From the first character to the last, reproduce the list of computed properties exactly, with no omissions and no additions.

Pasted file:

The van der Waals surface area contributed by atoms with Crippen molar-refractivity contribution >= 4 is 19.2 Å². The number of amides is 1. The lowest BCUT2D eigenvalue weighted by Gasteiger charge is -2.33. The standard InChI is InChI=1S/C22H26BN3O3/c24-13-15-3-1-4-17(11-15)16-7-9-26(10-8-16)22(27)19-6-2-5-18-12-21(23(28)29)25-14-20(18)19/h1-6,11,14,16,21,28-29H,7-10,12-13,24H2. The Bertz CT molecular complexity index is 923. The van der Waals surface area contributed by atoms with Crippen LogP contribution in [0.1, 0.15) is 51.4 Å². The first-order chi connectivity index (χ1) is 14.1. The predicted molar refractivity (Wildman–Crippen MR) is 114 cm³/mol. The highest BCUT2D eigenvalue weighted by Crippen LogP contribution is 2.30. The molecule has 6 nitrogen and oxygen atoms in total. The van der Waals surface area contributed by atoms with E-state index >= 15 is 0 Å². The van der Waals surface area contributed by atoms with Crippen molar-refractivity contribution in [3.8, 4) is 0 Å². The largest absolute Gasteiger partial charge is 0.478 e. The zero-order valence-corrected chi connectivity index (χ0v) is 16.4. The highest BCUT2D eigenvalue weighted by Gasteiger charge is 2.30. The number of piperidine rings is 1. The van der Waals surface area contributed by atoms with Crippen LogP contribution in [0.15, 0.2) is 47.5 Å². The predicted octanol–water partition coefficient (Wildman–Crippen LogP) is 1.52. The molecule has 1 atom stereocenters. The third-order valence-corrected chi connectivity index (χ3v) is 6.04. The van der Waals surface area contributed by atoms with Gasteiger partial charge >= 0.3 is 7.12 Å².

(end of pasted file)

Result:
The van der Waals surface area contributed by atoms with Crippen molar-refractivity contribution >= 4 is 19.2 Å². The number of amides is 1. The lowest BCUT2D eigenvalue weighted by Gasteiger charge is -2.33. The standard InChI is InChI=1S/C22H26BN3O3/c24-13-15-3-1-4-17(11-15)16-7-9-26(10-8-16)22(27)19-6-2-5-18-12-21(23(28)29)25-14-20(18)19/h1-6,11,14,16,21,28-29H,7-10,12-13,24H2. The Bertz CT molecular complexity index is 923. The van der Waals surface area contributed by atoms with Crippen LogP contribution in [0.1, 0.15) is 51.4 Å². The first-order chi connectivity index (χ1) is 14.1. The predicted molar refractivity (Wildman–Crippen MR) is 114 cm³/mol. The highest BCUT2D eigenvalue weighted by Crippen LogP contribution is 2.30. The molecule has 6 nitrogen and oxygen atoms in total. The van der Waals surface area contributed by atoms with E-state index >= 15 is 0 Å². The van der Waals surface area contributed by atoms with Crippen molar-refractivity contribution in [3.8, 4) is 0 Å². The largest absolute Gasteiger partial charge is 0.478 e. The zero-order valence-corrected chi connectivity index (χ0v) is 16.4. The highest BCUT2D eigenvalue weighted by Gasteiger charge is 2.30. The number of piperidine rings is 1. The van der Waals surface area contributed by atoms with Crippen LogP contribution in [0.15, 0.2) is 47.5 Å². The predicted octanol–water partition coefficient (Wildman–Crippen LogP) is 1.52. The molecule has 1 atom stereocenters. The third-order valence-corrected chi connectivity index (χ3v) is 6.04. The van der Waals surface area contributed by atoms with Gasteiger partial charge >= 0.3 is 7.12 Å².